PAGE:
Sinead O’Connor reveals her torment after she was sent to a Magdalene Laundry
Singer says Laundries experience is why she ripped up Pope photo on TV
Singer Sinead O’Connor has revealed she was a victim of the Magdalene Laundries scandal – and it affected her for life.
The ‘Nothing Compares 2U’ hit-maker has made the revelation in an interview with the Irish Sun newspaper.
She spoke out just 24 hours after the publication of a damning report on the Laundries which has highlighted state collusion with the Nuns who ran them.
O’Connor, now 46, has told the Irish Sun how she was just 14 when she was sent to the Sisters of
Our Lady of Charity laundry in Dublin after she was labelled a ‘problem child.’
She told the paper: “We were girls in there, not women, just children really. And the girls in there cried every day.
“It was a prison. We didn’t see our families, we were locked in, cut off from life, deprived of a normal childhood.
“We were told we were there because we were bad people. Some of the girls had been raped at home and not believed.
“One girl was in because she had a bad hip and her family didn’t know what to do with her. It was a great grief to us.”
The rock star explained how her 18 months in High Park in the Drumcondra suburb of Dublin left her so angry at the injustice that it was part of the reason she caused worldwide controversy by tearing up a picture of the Pope on live television.
She added: “It wasn’t the only reason, but it was one of them.”
Lashing out at the Church’s ‘flaccid’ apology, O’Connor said she was ‘disgusted’ by it.
The mother-of-four said: “They said something like, ‘We’re sorry for the hurt.’
“The word hurt doesn’t cover it. I am disgusted that the State won’t apologise. I’m disgusted at the tone of the Church’s flaccid apology. The Church is getting away with it again.”
Sinead, who has previously claimed she suffered abuse as a child, was sent to the Sisters of Our Lady of Charity Institute after she began stealing as a teenager.
She said: “My worried dad thought he was doing the right thing by sending me to be rehabilitated.
He told me he even paid for the privilege of doing so.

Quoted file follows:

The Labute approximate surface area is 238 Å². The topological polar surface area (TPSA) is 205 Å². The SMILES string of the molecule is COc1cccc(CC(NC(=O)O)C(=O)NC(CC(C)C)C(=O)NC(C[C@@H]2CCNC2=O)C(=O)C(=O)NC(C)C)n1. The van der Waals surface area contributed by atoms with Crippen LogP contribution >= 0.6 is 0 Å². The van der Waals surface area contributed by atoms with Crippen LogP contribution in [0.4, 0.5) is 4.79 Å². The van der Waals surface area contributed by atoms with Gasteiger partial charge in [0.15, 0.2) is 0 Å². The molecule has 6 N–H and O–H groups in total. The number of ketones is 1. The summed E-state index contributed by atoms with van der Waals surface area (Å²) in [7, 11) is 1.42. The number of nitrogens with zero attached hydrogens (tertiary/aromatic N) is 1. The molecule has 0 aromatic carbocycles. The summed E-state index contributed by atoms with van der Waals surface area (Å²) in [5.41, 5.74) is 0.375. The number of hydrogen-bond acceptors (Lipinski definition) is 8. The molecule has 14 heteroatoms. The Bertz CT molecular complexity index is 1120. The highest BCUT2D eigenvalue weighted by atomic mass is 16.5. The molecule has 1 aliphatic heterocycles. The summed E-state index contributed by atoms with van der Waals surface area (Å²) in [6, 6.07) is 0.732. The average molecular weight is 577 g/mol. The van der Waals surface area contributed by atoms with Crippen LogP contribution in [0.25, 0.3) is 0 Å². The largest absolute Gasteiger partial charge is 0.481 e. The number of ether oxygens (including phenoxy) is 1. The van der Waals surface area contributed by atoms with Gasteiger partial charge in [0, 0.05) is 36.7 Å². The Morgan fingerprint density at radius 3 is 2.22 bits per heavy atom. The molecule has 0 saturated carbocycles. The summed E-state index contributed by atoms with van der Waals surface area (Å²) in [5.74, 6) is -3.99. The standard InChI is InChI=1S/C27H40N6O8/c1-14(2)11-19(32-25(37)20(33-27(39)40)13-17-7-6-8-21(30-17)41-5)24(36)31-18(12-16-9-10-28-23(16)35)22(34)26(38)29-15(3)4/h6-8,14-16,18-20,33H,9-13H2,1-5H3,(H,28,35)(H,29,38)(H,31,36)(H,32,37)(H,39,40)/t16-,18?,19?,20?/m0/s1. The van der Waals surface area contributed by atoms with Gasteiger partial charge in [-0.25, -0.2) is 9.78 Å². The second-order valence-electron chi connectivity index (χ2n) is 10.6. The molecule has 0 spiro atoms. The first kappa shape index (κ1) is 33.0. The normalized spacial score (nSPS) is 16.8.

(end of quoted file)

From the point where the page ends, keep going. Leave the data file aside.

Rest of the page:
“He thought he was doing the right thing. He was convinced into it. He paid them to take me. I never told him the truth of how bad it was.
“There was no rehabilitation there and no therapy. Nothing but people telling us we were terrible people. I stopped the stealing all right. I didn’t want to be sent back there. But at what cost?
15 - 43 | See all comments
- Gay wedding cakes latest target of anti-gay...
- Racist incidents in Ireland up by 85 percent...
- An open letter in strong defence of capitalism.
- A Magdalene Laundry US adoptee who holds...
- Irish radio presenter suspended after anti-Isra
- Nelson Mandela was against IRA decommissioning.
- Families as well as Catholic Church and governm
- Baby dies in horror birth at Belfast hospital...
- Gay teacher fired from Catholic school after...
- Sarah Palin is saving Christmas
I know of one very Irish guest house operated by an Irish couple in Connecticut, near my wife's hometown. She and I have spent a few nights there arouNelson Mandela once considered a terrorist by many Irish political leaders
You should hear in the USA the right wng extremists calling Nelson Mandela all kinds of names and insults...........Why because he is black. These riVirginia governor slammed by doctor over plain cigarette pack rejection
YOur welcome to smoke - and take a decade off you life from lung cancer, throat cancer, nicotine scaring the arteries which provides places where plaAn open letter in strong defence of capitalism to Pope Francis
I'm not caht but he's a great guy, especially compared to his past extremist right wing German pope As for capitalism, in the USA, the gap between th